Cape Town - Proteas star bowler Kagiso Rabada admits that he had let not only his team down but himself after copping a two-match Test ban.
TIMELINE: Rabada's route to suspension
Rabada produced a scintillating bowling display when he returned figures of 5/96 and 5/64 as he led the Proteas to a six-wicket victory in the second Test at St. George's Park.
However, his jubilant and extreme celebrations of the wickets of skipper Steve Smith in the first innings and David Warner in the second innings, has led the International Cricket Council (ICC) to suspend the South African.
With Smith's dismissal, Rabada was seen as brushing the Australian skipper's shoulders after dismissing him in the first innings. Later in the second innings, Rabada reportedly shouted, "Yes, yes, yes" in Warner's face after bowling the batsman out.
The two-match Test ban will see Rabada missing the Test match at Newlands and Wanderers.
Speaking after the Proteas win in Port Elizabeth on Monday, Rabada stated that he did not deliberately brush shoulders with Smith.
"If I knew that I did it deliberately then I wouldn't have gone to contest it, but honestly I didn't even feel contact in that moment because I was so pumped up," said Rabada.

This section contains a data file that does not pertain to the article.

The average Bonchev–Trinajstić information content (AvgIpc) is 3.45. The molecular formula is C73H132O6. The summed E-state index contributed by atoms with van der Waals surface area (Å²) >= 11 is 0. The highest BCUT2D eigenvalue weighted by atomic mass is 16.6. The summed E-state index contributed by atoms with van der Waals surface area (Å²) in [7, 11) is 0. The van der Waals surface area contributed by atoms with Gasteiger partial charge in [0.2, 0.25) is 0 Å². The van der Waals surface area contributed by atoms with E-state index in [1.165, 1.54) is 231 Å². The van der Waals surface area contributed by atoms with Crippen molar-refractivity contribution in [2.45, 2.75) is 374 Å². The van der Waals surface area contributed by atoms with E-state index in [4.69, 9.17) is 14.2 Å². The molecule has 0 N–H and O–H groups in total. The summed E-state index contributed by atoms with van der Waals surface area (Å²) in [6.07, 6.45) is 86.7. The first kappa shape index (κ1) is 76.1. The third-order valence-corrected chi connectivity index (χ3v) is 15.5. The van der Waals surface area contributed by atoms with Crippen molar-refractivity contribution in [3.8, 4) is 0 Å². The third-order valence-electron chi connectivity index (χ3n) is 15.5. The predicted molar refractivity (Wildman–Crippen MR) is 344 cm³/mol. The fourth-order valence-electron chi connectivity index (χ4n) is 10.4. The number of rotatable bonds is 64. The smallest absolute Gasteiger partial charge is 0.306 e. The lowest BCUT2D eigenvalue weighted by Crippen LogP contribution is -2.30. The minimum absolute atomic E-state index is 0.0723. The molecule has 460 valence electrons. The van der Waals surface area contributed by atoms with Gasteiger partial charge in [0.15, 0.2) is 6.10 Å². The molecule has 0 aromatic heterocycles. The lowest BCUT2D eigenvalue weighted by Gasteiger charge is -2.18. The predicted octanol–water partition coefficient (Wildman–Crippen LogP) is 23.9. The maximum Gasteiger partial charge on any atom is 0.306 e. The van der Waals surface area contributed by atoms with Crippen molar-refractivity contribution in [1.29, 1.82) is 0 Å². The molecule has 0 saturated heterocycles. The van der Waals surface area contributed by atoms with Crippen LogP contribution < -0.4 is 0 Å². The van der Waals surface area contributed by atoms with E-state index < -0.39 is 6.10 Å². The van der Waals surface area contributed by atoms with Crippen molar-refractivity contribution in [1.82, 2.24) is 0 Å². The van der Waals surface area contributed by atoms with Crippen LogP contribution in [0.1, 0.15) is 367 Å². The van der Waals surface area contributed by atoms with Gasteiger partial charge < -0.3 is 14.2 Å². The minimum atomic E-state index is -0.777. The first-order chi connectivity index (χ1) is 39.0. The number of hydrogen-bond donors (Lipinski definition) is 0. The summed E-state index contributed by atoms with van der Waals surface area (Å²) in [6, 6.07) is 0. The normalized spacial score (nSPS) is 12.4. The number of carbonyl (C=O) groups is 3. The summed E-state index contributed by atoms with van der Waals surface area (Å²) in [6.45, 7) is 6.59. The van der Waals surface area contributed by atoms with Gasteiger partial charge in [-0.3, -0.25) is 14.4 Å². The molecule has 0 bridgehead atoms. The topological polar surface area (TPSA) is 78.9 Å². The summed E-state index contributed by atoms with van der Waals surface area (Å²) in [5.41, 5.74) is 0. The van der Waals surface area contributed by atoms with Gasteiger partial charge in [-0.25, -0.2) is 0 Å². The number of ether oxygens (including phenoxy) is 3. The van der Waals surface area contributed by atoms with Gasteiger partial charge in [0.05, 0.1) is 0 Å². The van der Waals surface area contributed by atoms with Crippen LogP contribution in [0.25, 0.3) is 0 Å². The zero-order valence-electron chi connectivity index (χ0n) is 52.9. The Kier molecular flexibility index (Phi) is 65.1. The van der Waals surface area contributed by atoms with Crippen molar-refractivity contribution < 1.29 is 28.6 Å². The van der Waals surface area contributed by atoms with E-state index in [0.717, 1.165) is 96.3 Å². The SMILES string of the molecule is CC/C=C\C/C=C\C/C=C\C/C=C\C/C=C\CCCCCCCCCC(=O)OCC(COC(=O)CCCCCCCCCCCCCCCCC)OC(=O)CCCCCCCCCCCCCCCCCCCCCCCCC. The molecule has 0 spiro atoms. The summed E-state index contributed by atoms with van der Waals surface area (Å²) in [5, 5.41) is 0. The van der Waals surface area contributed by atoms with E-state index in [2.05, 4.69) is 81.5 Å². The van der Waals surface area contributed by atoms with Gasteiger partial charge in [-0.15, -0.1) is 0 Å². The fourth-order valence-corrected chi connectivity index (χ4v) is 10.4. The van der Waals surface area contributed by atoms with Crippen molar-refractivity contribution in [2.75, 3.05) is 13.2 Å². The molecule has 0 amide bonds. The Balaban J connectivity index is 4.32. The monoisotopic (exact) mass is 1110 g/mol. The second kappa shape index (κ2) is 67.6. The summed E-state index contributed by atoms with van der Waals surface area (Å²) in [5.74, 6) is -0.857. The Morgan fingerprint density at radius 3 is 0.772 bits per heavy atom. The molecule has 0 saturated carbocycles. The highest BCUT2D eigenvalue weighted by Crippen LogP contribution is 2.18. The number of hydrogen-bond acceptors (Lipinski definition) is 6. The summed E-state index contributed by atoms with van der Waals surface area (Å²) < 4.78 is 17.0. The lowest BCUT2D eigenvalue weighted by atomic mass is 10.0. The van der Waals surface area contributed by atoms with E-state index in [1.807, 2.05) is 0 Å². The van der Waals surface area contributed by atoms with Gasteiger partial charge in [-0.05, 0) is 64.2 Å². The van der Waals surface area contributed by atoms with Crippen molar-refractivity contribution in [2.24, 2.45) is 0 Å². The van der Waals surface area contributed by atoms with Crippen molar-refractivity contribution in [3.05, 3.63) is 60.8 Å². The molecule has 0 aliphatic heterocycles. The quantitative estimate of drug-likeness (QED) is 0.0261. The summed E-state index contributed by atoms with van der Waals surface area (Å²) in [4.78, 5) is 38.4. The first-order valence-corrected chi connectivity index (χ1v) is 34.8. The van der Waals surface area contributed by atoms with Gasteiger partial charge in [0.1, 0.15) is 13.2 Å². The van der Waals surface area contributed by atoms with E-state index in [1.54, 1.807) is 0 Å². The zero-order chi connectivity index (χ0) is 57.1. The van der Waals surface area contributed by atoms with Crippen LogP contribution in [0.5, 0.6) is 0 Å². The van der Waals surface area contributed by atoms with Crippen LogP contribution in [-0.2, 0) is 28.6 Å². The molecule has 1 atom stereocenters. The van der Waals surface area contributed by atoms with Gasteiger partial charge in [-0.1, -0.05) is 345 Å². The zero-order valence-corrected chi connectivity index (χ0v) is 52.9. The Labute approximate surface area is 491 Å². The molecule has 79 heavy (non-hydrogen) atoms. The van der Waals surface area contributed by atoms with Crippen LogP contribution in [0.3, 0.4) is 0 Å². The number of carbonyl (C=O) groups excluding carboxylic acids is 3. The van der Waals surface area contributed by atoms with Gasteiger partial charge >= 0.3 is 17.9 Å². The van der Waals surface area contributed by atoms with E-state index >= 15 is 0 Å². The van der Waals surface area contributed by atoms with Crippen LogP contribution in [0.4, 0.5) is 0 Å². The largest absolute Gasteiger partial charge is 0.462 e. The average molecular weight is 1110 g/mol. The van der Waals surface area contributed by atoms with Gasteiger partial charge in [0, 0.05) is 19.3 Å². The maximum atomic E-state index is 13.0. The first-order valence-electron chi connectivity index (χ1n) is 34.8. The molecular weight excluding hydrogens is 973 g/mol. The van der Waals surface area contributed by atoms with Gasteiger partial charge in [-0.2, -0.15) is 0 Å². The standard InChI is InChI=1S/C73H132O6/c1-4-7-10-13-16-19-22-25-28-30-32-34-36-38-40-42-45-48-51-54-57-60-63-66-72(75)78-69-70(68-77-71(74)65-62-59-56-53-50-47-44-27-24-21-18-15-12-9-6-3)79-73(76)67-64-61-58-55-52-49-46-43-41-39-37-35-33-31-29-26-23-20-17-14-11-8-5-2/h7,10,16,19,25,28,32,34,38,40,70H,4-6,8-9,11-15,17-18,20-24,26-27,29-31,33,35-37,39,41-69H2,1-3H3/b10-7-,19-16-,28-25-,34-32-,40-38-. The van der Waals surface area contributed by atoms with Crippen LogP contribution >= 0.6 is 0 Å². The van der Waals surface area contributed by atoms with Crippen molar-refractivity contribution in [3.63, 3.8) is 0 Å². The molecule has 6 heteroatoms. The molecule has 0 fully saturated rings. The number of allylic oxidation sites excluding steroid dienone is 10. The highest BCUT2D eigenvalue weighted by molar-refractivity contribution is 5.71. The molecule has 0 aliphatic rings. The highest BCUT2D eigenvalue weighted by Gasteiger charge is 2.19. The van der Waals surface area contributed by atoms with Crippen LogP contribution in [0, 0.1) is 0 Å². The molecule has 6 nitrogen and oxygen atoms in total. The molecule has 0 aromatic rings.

"I didn't feel anything at all. If I did it deliberately then I never would've contested it.
"It's like in the Lord's incident with the (Ben) Stokes, I didn't try and appeal that because I knew I did it."
The 22-year-old admitted that he has only himself to blame and let his team down.
"But it's got to stop, because I'm letting the team and myself down," said Rabada.
"It's bittersweet, I would've loved to be playing in the next game. Especially coming from a performance like that, I feel really good in this Test match. But we have some quality bowlers ready for Newlands and I'm sure (Morne) Morkel who is a quality fast bowler will be up for it."
Despite the ban Rabada stated that he won't change the way he expresses himself.
"I won't change the way I express myself, I'll just get far away from the batter," he said.
"I'll have to see it as a big learning curve and not keep 'repeating the same mistakes' in the eyes of the umpires. I'm not happy about it, but time moves on."